Science & Tech

Area 51’s ‘secret base’ has been uncovered

Area 51’s ‘secret base’ has been uncovered

Related video: Former CIA agent reveals aliens and Area 51 are real

Bang Showbiz - Bang Bizarre / VideoElephant

It’s long been surrounded in mystery and fascinated conspiracy theorists - even to the extent that a joke event was set up in 2019 to “storm” the facility - but it’s now being claimed that one secret surrounding Nevada’s Area 51 has been ‘unearthed’.

The CIA has previously confirmed the location – which many believe houses aliens or alien technology – is actually just a secret testing site for aircraft, but Joeg Arnu, the webmaster of the Area 51 discussion site Dreamland Resort, believes there is a secret base within the secret base.

He told 8 News Now: “The really secret stuff … they have a whole empty valley just north of Groom Lake, and they have the mountain range where they can pretty much play with anything they want. It’s booming out there – Area 51 is not going anywhere.”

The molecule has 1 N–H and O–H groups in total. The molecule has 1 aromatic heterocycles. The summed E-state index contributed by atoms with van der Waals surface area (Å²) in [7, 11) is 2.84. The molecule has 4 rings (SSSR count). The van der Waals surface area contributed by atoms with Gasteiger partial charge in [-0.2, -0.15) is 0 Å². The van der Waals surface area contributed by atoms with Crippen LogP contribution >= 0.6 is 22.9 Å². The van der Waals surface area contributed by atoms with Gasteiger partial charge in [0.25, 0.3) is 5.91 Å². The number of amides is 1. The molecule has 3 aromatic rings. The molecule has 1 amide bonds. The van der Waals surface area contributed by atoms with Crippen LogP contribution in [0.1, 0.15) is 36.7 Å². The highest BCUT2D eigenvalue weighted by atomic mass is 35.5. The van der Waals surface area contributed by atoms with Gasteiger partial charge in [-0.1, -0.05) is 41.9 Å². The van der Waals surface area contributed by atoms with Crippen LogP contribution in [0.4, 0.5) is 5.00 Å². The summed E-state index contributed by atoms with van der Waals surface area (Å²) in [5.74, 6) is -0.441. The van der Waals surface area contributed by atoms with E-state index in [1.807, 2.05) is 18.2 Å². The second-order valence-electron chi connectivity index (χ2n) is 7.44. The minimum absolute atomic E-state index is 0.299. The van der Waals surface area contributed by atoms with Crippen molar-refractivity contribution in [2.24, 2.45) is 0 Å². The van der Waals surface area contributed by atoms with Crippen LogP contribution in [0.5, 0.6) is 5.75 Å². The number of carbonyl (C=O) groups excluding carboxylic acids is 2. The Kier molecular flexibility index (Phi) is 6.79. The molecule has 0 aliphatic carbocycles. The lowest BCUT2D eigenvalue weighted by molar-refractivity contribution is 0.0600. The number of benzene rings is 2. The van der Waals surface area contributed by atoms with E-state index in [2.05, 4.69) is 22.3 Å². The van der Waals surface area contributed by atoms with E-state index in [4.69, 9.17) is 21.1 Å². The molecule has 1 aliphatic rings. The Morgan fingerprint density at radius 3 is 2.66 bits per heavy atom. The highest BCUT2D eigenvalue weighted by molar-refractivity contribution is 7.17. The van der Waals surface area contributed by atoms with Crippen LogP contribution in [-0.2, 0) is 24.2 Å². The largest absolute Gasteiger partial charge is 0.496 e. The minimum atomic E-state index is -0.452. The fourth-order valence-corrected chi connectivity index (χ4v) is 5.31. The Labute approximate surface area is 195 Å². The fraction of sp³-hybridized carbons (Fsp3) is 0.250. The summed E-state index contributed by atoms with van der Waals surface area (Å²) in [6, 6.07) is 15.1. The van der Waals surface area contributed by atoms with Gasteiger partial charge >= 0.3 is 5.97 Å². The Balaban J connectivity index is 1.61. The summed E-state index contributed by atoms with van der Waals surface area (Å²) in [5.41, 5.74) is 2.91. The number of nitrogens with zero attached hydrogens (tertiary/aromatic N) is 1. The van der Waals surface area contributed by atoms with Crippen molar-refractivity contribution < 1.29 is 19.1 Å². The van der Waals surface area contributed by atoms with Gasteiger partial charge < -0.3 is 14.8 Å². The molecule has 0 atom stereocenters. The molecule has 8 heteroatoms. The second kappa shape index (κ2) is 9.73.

Arnu has even had his properties in Rachel and Las Vegas raided by the FBI over his digging into the facility, with armed federal agents holding him and his girlfriend at gunpoint at the two homes.

The search warrant, seen by the Daily Mail, accuses Arnu of “conspiracy” and “photographing defence installations”.

Arnu’s claims are just one of many ‘discoveries’ shared online in recent years, with the YouTube channel Brave Wilderness releasing a video in September 2020 in which presenter Mark Vins visited the crash site of a plane destined for Area 51, which actually ended up on Mount Charleston.

In the video, he says: "They [the plane] were heading to Area 51 to work on a project - none other than the U2 spy plane used in the Cold War.

"Very, very famous aircraft. Very critical for US intelligence in the Cold War - and it couldn't risk any of those parts being confiscated, or getting into enemy hands, so they came up here and detonated what was left.

"Fourteen lives were lost in the crash and because of the secrecy of the mission, their families weren't notified until four decades later."

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